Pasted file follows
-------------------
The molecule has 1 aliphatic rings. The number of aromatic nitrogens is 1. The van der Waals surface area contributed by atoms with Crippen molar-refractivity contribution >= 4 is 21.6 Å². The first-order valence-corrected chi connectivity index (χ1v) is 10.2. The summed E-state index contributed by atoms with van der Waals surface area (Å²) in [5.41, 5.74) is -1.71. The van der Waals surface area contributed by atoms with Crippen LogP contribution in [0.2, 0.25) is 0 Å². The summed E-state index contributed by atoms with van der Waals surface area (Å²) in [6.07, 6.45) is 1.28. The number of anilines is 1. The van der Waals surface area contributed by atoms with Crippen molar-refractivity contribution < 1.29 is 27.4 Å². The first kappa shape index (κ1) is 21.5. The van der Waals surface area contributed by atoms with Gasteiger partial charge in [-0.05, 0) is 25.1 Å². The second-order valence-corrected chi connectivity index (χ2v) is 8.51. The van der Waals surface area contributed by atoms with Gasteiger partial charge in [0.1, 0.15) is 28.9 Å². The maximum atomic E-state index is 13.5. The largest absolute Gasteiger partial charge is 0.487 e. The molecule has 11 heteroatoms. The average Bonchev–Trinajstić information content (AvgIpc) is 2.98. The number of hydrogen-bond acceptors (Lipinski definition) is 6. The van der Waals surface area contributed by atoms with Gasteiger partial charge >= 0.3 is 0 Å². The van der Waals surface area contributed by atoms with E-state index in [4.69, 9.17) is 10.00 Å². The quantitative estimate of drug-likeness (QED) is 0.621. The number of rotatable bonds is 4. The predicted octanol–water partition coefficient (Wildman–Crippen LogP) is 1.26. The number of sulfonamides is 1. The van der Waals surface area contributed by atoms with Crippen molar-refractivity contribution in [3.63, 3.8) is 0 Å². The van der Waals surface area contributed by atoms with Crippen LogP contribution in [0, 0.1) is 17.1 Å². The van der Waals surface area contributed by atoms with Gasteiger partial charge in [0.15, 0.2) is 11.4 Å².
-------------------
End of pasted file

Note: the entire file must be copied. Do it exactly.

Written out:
The molecule has 1 aliphatic rings. The number of aromatic nitrogens is 1. The van der Waals surface area contributed by atoms with Crippen molar-refractivity contribution >= 4 is 21.6 Å². The first-order valence-corrected chi connectivity index (χ1v) is 10.2. The summed E-state index contributed by atoms with van der Waals surface area (Å²) in [5.41, 5.74) is -1.71. The van der Waals surface area contributed by atoms with Crippen LogP contribution in [0.2, 0.25) is 0 Å². The summed E-state index contributed by atoms with van der Waals surface area (Å²) in [6.07, 6.45) is 1.28. The number of anilines is 1. The van der Waals surface area contributed by atoms with Crippen molar-refractivity contribution < 1.29 is 27.4 Å². The first kappa shape index (κ1) is 21.5. The van der Waals surface area contributed by atoms with Gasteiger partial charge in [-0.05, 0) is 25.1 Å². The second-order valence-corrected chi connectivity index (χ2v) is 8.51. The van der Waals surface area contributed by atoms with Gasteiger partial charge in [0.1, 0.15) is 28.9 Å². The maximum atomic E-state index is 13.5. The largest absolute Gasteiger partial charge is 0.487 e. The molecule has 11 heteroatoms. The average Bonchev–Trinajstić information content (AvgIpc) is 2.98. The number of hydrogen-bond acceptors (Lipinski definition) is 6. The van der Waals surface area contributed by atoms with Gasteiger partial charge >= 0.3 is 0 Å². The van der Waals surface area contributed by atoms with E-state index in [4.69, 9.17) is 10.00 Å². The quantitative estimate of drug-likeness (QED) is 0.621. The number of rotatable bonds is 4. The predicted octanol–water partition coefficient (Wildman–Crippen LogP) is 1.26. The number of sulfonamides is 1. The van der Waals surface area contributed by atoms with Crippen molar-refractivity contribution in [3.63, 3.8) is 0 Å². The van der Waals surface area contributed by atoms with Crippen LogP contribution in [0, 0.1) is 17.1 Å². The van der Waals surface area contributed by atoms with Gasteiger partial charge in [0.15, 0.2) is 11.4 Å².